Appeal from Judgment of sentence October 16, 1985, in the Court of Common Pleas of Philadelphia County, Criminal No. MC 85-10-2675.
Steven A. Morley, Philadelphia, for appellant.
Elizabeth J. Chambers, Assistant District Attorney, Philadelphia, for Com., appellee.
Rowley, McEwen and Olszewski, JJ.
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This is an appeal from a judgment of sentence for direct criminal contempt.*fn1 Appellant argues that his conduct at trial did not warrant such a finding, claiming instead that his words and actions were simply a by-product of zealous advocacy. Because we find no abuse of discretion, we affirm the lower court's ruling.
Appellant, a pro se defendant, was held in contempt on three separate occasions during the second day of his trial regarding allegations of robbery and simple assault. The first contempt citation resulted from appellant's conduct in refusing to wear civilian clothing, provided by the court, over his prison garb. The remaining citations resulted from appellant's refusal to follow the court's directions and for
[ 354 Pa. Super. Page 456]
being argumentative during the interrogation of witnesses.*fn2 The trial judge concluded that the three instances produced unnecessary delays which significantly disrupted the proceedings, thereby obstructing the administration of justice in violation of 42 Pa.C.S.A. Sec. 4131(2) and (3).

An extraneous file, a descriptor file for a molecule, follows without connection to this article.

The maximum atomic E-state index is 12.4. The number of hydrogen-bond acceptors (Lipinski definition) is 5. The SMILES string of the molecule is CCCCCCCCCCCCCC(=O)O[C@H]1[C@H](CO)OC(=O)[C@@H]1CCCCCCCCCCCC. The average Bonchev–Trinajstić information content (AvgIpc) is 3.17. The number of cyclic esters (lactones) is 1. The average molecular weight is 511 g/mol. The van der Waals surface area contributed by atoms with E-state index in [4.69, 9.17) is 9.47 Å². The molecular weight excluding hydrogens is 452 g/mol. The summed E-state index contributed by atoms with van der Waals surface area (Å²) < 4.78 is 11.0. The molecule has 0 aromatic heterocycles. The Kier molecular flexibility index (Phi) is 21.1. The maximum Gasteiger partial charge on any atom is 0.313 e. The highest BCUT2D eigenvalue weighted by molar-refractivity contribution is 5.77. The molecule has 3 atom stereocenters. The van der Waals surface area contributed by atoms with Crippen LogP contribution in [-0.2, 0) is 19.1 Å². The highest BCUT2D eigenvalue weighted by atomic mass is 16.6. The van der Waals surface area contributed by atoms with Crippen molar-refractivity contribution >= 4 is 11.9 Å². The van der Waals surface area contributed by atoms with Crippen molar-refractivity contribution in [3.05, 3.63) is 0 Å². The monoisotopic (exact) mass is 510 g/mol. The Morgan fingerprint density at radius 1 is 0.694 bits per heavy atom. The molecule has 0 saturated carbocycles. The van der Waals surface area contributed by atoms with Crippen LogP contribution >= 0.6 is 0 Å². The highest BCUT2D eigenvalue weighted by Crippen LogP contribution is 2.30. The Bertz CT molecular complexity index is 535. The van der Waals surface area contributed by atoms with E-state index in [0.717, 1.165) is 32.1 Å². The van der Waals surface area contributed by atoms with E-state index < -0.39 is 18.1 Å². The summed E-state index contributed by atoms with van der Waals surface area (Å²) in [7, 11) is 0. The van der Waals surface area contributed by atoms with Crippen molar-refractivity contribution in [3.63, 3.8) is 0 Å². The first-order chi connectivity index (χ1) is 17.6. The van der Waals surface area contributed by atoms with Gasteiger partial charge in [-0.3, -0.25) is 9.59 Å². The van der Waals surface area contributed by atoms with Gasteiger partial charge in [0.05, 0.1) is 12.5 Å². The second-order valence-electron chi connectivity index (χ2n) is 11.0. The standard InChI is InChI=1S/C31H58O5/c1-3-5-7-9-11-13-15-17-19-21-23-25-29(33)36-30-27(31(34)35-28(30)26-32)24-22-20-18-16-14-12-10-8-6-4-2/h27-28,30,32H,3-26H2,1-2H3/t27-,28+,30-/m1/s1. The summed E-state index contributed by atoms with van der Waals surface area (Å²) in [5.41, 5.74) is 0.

We find it is essential to the integrity and independence of judicial tribunals that they have the power to enforce their own judgment as to what conduct is compatible with the proper and orderly course of their procedure, Mack Appeal, 386 Pa. 251, 126 A.2d 679 (1956), cert. denied 352 U.S. 1002, 77 S.Ct. 559, 1 L.Ed.2d 547 (1957), and each court thus becomes the exclusive judge of contempts committed against its process. Accordingly, in considering an appeal from a contempt order, we place great reliance on the discretion of the trial judge. In re Grand Jury, April Term 1977, Wayne County, 251 Pa. Super. 43, 379 A.2d 323 (1977).
In the present case, appellant claims that his conduct was a result of zealous advocacy exercised during the course of trial. We have no doubt that enthusiasm is indeed expected of an attorney in representing his client (or, in this case, himself) and that singular remarks, later regrettable, are often a by-product of our adversarial judicial process. For that reason, single lapses in proper courtroom decorum, without more, have been held excusable and do not give rise to findings of contempt. See Matter of Campolongo, 495 Pa. 627, 435 A.2d 581 (1981) (single rhetorical question to judge); Commonwealth v. Rubright, 489 Pa. 356, 414 A.2d 106 (1980) (single impertinent question to judge).
Alternatively, we also recognize that an attorney is obligated to conduct himself within certain bounds, established by the court for the purpose of insuring a fair adjudication of the issues presented. When conduct exceeds those prescribed bounds, findings of contempt are justified. See Commonwealth v. Snyder, 443 ...